A few weeks ago, I read The Cat of Bubastes by G.A. Henty. The story is mostly set in Egypt, about forty-five years before the Israelites leave Egypt. The main character is a boy named Amuba, who is prince of the Rebu, a tribe somewhere just south of the Caspian Sea.
The book opens with the Rebu preparing to battle the Egyptians, who are trying to expand their empire. When his father is killed in battle, Amuba finds himself as king of a tribe under siege. The Egyptians triumph, and send most of their army back to Egypt with some slaves, among whom are Amuba, and his faithful charioteer, Jethro. When they reach Egypt, Jethro and Amuba are given to a man named Ameres, who is the high priest of Osiris. Ameres is a kind master, and the two slaves enjoy their new home, forming friendships with their master’s son and daughter, Chebron and Mysa.
One day, Chebron and Amuba go to hunt a hawk that has been killing some of the pet ducks. Upon seeing it, both boys shoot their arrows. Amuba’s finds its mark, bringing down the hawk. Chebron’s arrow strikes a twig and flies wide, killing the sacred cat of Bubastes. The punishment for such a crime is death.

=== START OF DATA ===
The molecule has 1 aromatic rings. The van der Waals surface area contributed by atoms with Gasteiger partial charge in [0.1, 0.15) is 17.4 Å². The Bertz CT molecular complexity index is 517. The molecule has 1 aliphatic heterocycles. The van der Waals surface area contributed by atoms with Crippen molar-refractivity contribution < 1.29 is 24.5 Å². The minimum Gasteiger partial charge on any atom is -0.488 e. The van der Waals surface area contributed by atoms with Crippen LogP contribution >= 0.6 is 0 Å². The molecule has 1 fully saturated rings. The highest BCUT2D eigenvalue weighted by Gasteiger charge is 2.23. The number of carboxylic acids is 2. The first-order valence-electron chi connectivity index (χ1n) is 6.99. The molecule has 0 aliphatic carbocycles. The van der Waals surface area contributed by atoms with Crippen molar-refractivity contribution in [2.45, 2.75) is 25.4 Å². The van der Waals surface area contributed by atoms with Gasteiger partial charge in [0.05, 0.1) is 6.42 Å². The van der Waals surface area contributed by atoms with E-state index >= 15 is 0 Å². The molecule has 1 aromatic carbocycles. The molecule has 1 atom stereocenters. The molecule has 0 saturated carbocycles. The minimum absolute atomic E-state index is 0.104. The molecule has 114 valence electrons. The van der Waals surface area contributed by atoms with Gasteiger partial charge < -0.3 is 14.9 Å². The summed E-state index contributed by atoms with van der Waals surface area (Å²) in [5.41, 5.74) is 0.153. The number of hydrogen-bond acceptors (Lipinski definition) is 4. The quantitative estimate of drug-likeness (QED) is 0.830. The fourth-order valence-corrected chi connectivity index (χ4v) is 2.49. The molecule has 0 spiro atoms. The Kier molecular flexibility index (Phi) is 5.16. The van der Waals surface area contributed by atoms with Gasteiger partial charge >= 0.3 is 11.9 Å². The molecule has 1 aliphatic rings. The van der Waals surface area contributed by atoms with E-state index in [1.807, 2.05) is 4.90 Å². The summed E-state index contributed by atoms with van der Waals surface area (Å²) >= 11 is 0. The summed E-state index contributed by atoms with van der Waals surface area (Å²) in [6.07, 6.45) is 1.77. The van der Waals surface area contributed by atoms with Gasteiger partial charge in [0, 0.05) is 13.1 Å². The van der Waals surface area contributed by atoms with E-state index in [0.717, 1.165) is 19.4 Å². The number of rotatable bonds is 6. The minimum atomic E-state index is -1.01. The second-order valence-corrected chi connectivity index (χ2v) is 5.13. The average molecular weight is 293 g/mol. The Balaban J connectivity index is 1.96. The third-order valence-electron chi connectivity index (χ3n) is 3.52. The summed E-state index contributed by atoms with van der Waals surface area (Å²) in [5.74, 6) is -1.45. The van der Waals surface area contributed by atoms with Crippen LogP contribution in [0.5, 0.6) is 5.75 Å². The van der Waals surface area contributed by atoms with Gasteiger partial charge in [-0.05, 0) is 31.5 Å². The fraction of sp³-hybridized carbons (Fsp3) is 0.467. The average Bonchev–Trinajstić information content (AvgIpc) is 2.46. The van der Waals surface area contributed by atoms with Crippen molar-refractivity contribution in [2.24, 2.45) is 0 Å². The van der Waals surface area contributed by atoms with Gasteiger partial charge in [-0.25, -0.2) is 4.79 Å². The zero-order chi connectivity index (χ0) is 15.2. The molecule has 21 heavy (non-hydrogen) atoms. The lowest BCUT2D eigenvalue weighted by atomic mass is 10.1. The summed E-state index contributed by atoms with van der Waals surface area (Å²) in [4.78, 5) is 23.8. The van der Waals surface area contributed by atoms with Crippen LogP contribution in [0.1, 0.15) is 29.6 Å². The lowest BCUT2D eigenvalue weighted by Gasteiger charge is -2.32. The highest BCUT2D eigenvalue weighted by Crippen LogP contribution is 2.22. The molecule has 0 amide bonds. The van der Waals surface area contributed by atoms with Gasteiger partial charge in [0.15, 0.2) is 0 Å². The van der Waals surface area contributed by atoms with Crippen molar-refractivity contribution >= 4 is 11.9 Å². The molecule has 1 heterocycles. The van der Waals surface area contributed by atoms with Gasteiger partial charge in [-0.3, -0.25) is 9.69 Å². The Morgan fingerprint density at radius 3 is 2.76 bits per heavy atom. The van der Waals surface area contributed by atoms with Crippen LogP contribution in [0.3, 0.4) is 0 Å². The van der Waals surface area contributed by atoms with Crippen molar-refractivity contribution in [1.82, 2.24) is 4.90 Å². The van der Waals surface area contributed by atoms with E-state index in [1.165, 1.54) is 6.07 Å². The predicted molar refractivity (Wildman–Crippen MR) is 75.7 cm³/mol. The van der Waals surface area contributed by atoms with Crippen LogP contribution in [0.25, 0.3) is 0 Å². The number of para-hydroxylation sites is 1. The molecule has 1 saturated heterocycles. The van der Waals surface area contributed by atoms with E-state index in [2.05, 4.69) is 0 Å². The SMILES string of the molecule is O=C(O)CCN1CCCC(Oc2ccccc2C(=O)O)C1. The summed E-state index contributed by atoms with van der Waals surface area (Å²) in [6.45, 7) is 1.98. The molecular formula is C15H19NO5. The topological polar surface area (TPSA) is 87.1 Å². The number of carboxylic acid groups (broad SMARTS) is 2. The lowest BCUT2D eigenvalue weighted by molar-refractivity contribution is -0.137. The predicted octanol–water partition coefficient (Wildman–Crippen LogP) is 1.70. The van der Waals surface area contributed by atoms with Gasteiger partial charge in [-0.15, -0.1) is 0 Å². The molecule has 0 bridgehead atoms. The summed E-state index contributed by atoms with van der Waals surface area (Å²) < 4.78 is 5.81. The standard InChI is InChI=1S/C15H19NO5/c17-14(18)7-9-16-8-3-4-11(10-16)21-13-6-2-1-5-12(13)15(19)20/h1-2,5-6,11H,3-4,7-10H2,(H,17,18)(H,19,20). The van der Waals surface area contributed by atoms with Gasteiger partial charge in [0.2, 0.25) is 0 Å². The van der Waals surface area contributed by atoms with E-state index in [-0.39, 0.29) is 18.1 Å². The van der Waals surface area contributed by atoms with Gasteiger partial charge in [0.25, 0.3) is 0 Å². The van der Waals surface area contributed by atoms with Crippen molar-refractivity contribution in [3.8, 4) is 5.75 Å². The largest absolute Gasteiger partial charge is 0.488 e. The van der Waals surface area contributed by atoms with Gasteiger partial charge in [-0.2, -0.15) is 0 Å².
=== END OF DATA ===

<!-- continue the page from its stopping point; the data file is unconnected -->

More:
Fleeing their pursuers, they escape and make their way back to the Rebu land. Through a long series of events, they manage to overthrow the Egyptians, and make Amuba king once again.
When I started reading The Cat of Bubastes, something that surprised me was how favorably the Egyptians were portrayed. After all, that’s not exactly what you expect in a book where the main character is enslaved to them. One other thing I think is worth mentioning would be the lack of emotion and character development. You never really get to “hear” the characters’ thoughts, so it is rather hard to sympathize with the main characters. In addition, the story is quite predictable, having no plot twists or evident character development.
After all that, you’re probably expecting me to say I hated it. Surprisingly enough, I didn’t. The story moved at a nice pace, despite having many descriptions of Egyptians’ daily life. Though not my favorite book ever, it was a nice story with a good ending.